Along the Royal Mile there are small passage ways called ‘closes’, which is the Scots term for alleyway. The closes are entrances that lead away from the main thoroughfare to smaller courtyards with homes and businesses, as well as connecting to other streets.
While visiting Edinburgh, I became fascinated with these closes and wandered through the ones that were not locked. There are whole other little neighborhoods through the closes, and if you are exploratory it is an exciting way to delve behind the main buildings of the Royal Mile.
New Town Edinburgh is completely different from the medieval streets of Old Town. This newer section of the city was built between 1767 and 1850, to ease the congestion and over crowdedness of Old Town. It began its construction across the former Nor Loch, which was a former man made loch (lake).
By the time New Town was starting to take form, the wealthy had already made their way down to the newest section of Edinburgh. The town planning is still considered a masterpiece by today’s standards, and retains many neo-classical and Georgian architecture.
Princes Street Gardens
Princes Street Gardens in New Town is a tranquil and charming park that divides New Town and Old Town. It lies at the base of the hill upon where Old Town stands, and along Princes Street, which is New Town’s main shopping street.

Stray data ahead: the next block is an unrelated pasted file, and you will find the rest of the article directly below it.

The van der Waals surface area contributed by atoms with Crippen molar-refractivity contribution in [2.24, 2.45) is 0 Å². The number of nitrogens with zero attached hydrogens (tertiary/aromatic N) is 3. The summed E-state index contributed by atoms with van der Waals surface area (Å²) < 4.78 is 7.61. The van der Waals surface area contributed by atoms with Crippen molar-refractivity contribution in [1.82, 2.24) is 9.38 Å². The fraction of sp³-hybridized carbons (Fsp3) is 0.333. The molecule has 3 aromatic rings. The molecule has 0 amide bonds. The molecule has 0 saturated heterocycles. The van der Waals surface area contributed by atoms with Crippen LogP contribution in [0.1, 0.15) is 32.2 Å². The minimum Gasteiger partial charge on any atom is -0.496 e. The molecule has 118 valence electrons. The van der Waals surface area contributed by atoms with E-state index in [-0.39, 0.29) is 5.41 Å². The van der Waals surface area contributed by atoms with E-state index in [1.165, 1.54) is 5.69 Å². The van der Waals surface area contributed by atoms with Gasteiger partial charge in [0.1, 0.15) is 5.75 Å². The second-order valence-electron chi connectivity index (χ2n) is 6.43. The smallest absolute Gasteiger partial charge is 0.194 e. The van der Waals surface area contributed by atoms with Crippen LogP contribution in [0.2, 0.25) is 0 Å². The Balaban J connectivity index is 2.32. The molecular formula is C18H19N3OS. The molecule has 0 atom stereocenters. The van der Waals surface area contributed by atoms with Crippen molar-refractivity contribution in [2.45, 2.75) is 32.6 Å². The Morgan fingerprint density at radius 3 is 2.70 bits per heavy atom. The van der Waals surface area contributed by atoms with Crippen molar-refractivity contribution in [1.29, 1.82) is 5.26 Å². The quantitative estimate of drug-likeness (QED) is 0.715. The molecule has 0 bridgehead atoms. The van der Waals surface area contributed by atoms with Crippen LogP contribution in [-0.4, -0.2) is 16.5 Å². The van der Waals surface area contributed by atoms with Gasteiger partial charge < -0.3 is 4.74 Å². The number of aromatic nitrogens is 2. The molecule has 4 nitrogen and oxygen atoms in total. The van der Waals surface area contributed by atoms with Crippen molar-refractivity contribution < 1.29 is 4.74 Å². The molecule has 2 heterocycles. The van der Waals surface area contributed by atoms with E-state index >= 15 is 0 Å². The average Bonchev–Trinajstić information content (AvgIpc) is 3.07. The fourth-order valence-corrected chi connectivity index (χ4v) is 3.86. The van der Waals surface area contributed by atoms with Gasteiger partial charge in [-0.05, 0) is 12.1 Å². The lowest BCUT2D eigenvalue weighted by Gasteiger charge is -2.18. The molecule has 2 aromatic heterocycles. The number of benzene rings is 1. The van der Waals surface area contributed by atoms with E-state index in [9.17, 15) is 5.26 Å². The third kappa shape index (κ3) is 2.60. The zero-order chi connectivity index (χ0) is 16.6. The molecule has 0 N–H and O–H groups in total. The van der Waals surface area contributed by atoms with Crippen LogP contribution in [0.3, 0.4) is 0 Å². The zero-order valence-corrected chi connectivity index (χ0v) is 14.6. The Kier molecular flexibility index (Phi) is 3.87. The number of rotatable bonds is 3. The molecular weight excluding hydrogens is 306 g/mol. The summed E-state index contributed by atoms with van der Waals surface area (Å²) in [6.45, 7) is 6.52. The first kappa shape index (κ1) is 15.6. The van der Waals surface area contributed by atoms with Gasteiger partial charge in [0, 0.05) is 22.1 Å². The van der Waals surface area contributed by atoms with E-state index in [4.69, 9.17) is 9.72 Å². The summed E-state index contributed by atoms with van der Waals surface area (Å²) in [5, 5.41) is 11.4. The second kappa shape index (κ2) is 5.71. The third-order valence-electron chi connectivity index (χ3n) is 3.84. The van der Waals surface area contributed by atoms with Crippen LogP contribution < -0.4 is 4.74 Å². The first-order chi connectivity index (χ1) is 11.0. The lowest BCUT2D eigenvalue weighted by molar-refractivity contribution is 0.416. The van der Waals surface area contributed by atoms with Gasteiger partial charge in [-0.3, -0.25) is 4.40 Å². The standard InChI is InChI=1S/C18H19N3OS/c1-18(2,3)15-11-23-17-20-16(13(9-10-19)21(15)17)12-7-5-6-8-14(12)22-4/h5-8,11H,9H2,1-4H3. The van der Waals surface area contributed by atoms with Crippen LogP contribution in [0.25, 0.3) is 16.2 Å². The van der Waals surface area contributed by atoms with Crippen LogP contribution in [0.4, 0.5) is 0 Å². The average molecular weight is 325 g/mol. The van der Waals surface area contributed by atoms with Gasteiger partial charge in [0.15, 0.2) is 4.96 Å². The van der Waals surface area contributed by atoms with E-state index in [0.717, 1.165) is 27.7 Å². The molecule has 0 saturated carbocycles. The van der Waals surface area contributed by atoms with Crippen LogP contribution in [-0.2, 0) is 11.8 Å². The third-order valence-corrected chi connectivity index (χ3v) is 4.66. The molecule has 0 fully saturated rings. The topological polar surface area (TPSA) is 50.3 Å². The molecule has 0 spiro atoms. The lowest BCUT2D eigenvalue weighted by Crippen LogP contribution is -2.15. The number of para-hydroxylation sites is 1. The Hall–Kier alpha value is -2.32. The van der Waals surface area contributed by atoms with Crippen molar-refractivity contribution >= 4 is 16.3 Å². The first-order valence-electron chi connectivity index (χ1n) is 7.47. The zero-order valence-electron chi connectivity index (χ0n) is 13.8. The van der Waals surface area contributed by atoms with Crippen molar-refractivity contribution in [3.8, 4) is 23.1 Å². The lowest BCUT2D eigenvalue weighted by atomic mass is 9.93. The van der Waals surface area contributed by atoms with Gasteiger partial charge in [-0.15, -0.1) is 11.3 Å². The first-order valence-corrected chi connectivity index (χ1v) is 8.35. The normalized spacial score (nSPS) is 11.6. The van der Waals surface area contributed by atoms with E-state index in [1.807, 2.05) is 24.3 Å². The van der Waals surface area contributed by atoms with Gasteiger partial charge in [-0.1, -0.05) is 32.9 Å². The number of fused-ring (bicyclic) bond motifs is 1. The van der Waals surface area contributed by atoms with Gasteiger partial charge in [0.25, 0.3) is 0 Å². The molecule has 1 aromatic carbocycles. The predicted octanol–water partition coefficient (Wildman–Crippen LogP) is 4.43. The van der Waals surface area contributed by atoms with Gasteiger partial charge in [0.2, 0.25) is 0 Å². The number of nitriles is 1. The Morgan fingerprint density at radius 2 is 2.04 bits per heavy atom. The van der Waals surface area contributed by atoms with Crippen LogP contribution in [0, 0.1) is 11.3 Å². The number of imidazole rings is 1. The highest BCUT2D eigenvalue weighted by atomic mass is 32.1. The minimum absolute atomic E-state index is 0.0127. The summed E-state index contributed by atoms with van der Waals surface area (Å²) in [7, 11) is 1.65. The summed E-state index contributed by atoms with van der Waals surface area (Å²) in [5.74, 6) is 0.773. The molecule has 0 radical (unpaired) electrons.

Princes Street Gardens was opened in the 1820s after the extensive draining of the Nor Loch and the construction of New Town. Today, the garden is the best known park in Edinburgh and draws in visitors and locals alike, who are looking for a quiet moment away from the busy city.
If you looking to do a little or a lot of shopping in Edinburgh, your best option is Princes Street. I know I had done some retail therapy while on Princes Street, as well some delicious dining. It has been the main shopping street in Edinburgh for years, with several department stores, a mall, restaurants, and hotels.
Waverly Market Shopping Center on Princes Street
Afternoon Tea at The Balmoral Hotel
I do love the luxurious Balmoral Hotel on Princes Street. This Victorian beauty along Edinburgh’s main thoroughfare is a legendary hotel with a landmark clock tower. It was first opened in 1901 under the name of North British Station Hotel, and 90 years later in 1991 it was reopened as The Balmoral. Actor, Sean Connery, who was Edinburgh-born, did the official Balmoral re-opening, which followed a £23,000,000 hotel refurbishment.
Inside the Balmoral is Palm Court, which offers a magnificent Afternoon Tea. It was the first thing I did on my first visit to Edinburgh, after checking into my hotel. Tea at the Balmoral Palm Court was one of the best Afternoon Teas that I have been to so far, and I have experienced many!
For more information ➡ A Classic Scottish Afternoon Tea | The Balmoral in Edinburgh
There is no leaving Edinburgh, no shifting it around. It stays with you, always.– Alan Bold
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📸 All photos are taken by me and are my intellectual property – Trixie Navarre